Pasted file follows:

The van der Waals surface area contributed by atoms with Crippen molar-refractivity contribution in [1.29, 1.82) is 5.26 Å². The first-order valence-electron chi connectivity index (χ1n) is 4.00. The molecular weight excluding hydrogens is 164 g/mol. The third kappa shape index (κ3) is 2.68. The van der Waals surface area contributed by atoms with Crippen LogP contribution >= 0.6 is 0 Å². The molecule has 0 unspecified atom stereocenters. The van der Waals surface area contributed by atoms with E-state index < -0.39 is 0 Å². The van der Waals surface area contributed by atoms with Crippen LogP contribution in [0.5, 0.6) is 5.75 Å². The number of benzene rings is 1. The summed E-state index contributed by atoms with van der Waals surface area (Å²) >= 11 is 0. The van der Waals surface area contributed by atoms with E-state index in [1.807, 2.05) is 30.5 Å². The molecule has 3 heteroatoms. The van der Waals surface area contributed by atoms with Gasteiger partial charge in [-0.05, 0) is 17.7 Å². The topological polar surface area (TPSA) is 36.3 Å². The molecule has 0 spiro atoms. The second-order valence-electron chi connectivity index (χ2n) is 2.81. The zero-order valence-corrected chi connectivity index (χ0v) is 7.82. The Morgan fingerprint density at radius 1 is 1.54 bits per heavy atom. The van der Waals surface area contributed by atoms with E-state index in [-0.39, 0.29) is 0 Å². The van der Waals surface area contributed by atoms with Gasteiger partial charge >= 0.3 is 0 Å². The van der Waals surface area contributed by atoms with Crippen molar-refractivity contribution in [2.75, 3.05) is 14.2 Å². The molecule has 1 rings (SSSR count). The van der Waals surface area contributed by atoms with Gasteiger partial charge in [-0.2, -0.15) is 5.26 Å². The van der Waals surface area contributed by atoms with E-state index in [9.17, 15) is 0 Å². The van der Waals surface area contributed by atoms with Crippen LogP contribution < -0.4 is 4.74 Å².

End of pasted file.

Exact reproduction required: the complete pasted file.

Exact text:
The van der Waals surface area contributed by atoms with Crippen molar-refractivity contribution in [1.29, 1.82) is 5.26 Å². The first-order valence-electron chi connectivity index (χ1n) is 4.00. The molecular weight excluding hydrogens is 164 g/mol. The third kappa shape index (κ3) is 2.68. The van der Waals surface area contributed by atoms with Crippen LogP contribution >= 0.6 is 0 Å². The molecule has 0 unspecified atom stereocenters. The van der Waals surface area contributed by atoms with E-state index < -0.39 is 0 Å². The van der Waals surface area contributed by atoms with Crippen LogP contribution in [0.5, 0.6) is 5.75 Å². The number of benzene rings is 1. The summed E-state index contributed by atoms with van der Waals surface area (Å²) >= 11 is 0. The van der Waals surface area contributed by atoms with E-state index in [1.807, 2.05) is 30.5 Å². The molecule has 3 heteroatoms. The van der Waals surface area contributed by atoms with Gasteiger partial charge in [-0.05, 0) is 17.7 Å². The topological polar surface area (TPSA) is 36.3 Å². The molecule has 0 spiro atoms. The second-order valence-electron chi connectivity index (χ2n) is 2.81. The zero-order valence-corrected chi connectivity index (χ0v) is 7.82. The Morgan fingerprint density at radius 1 is 1.54 bits per heavy atom. The van der Waals surface area contributed by atoms with E-state index in [-0.39, 0.29) is 0 Å². The van der Waals surface area contributed by atoms with Gasteiger partial charge >= 0.3 is 0 Å². The van der Waals surface area contributed by atoms with Crippen molar-refractivity contribution in [2.75, 3.05) is 14.2 Å². The molecule has 1 rings (SSSR count). The van der Waals surface area contributed by atoms with Gasteiger partial charge in [-0.2, -0.15) is 5.26 Å². The van der Waals surface area contributed by atoms with E-state index in [9.17, 15) is 0 Å². The van der Waals surface area contributed by atoms with Crippen LogP contribution < -0.4 is 4.74 Å².